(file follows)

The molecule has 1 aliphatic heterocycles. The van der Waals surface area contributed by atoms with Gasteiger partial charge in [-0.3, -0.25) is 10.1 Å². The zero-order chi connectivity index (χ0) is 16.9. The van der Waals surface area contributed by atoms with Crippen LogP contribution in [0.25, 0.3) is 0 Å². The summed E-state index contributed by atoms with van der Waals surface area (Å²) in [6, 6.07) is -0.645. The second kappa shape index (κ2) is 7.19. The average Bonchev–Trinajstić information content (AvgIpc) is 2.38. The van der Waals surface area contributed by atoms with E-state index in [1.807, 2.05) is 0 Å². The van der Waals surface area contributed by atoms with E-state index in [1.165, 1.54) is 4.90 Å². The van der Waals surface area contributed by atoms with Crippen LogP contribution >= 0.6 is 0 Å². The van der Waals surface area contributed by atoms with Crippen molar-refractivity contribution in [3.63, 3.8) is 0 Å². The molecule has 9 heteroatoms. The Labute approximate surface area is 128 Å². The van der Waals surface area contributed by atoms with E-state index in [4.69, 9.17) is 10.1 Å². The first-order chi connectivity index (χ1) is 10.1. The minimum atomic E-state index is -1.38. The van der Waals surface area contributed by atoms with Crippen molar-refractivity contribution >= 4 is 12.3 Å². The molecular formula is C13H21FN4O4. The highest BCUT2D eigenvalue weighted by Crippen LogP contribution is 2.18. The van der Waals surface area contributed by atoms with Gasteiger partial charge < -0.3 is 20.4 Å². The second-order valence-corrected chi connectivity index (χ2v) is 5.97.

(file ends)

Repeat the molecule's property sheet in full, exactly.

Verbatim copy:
The molecule has 1 aliphatic heterocycles. The van der Waals surface area contributed by atoms with Gasteiger partial charge in [-0.3, -0.25) is 10.1 Å². The zero-order chi connectivity index (χ0) is 16.9. The van der Waals surface area contributed by atoms with Crippen LogP contribution in [0.25, 0.3) is 0 Å². The summed E-state index contributed by atoms with van der Waals surface area (Å²) in [6, 6.07) is -0.645. The second kappa shape index (κ2) is 7.19. The average Bonchev–Trinajstić information content (AvgIpc) is 2.38. The van der Waals surface area contributed by atoms with E-state index in [1.807, 2.05) is 0 Å². The van der Waals surface area contributed by atoms with E-state index in [1.165, 1.54) is 4.90 Å². The van der Waals surface area contributed by atoms with Crippen LogP contribution >= 0.6 is 0 Å². The van der Waals surface area contributed by atoms with Crippen molar-refractivity contribution in [3.63, 3.8) is 0 Å². The molecule has 9 heteroatoms. The Labute approximate surface area is 128 Å². The van der Waals surface area contributed by atoms with E-state index in [4.69, 9.17) is 10.1 Å². The first-order chi connectivity index (χ1) is 10.1. The minimum atomic E-state index is -1.38. The van der Waals surface area contributed by atoms with Crippen molar-refractivity contribution >= 4 is 12.3 Å². The molecular formula is C13H21FN4O4. The highest BCUT2D eigenvalue weighted by Crippen LogP contribution is 2.18. The van der Waals surface area contributed by atoms with Gasteiger partial charge < -0.3 is 20.4 Å². The second-order valence-corrected chi connectivity index (χ2v) is 5.97.